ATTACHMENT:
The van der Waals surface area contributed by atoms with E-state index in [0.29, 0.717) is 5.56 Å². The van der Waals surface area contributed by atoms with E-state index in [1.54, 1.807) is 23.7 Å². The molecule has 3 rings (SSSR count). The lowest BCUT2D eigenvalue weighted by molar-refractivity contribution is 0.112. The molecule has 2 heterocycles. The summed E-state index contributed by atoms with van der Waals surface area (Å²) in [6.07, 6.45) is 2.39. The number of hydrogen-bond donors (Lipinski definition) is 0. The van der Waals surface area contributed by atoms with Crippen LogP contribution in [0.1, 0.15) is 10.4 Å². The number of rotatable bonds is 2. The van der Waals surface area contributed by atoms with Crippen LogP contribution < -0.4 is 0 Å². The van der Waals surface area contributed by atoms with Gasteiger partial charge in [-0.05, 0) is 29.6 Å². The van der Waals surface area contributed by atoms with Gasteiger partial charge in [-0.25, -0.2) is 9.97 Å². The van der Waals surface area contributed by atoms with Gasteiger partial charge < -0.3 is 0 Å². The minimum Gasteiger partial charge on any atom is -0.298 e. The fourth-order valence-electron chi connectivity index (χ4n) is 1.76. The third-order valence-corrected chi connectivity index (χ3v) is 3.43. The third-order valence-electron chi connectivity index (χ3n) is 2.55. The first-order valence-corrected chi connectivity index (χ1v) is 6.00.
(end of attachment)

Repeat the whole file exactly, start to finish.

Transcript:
The van der Waals surface area contributed by atoms with E-state index in [0.29, 0.717) is 5.56 Å². The van der Waals surface area contributed by atoms with E-state index in [1.54, 1.807) is 23.7 Å². The molecule has 3 rings (SSSR count). The lowest BCUT2D eigenvalue weighted by molar-refractivity contribution is 0.112. The molecule has 2 heterocycles. The summed E-state index contributed by atoms with van der Waals surface area (Å²) in [6.07, 6.45) is 2.39. The number of hydrogen-bond donors (Lipinski definition) is 0. The van der Waals surface area contributed by atoms with Crippen LogP contribution in [0.1, 0.15) is 10.4 Å². The number of rotatable bonds is 2. The van der Waals surface area contributed by atoms with Crippen LogP contribution < -0.4 is 0 Å². The van der Waals surface area contributed by atoms with Gasteiger partial charge in [-0.05, 0) is 29.6 Å². The van der Waals surface area contributed by atoms with Gasteiger partial charge in [-0.25, -0.2) is 9.97 Å². The van der Waals surface area contributed by atoms with Gasteiger partial charge < -0.3 is 0 Å². The minimum Gasteiger partial charge on any atom is -0.298 e. The fourth-order valence-electron chi connectivity index (χ4n) is 1.76. The third-order valence-corrected chi connectivity index (χ3v) is 3.43. The third-order valence-electron chi connectivity index (χ3n) is 2.55. The first-order valence-corrected chi connectivity index (χ1v) is 6.00.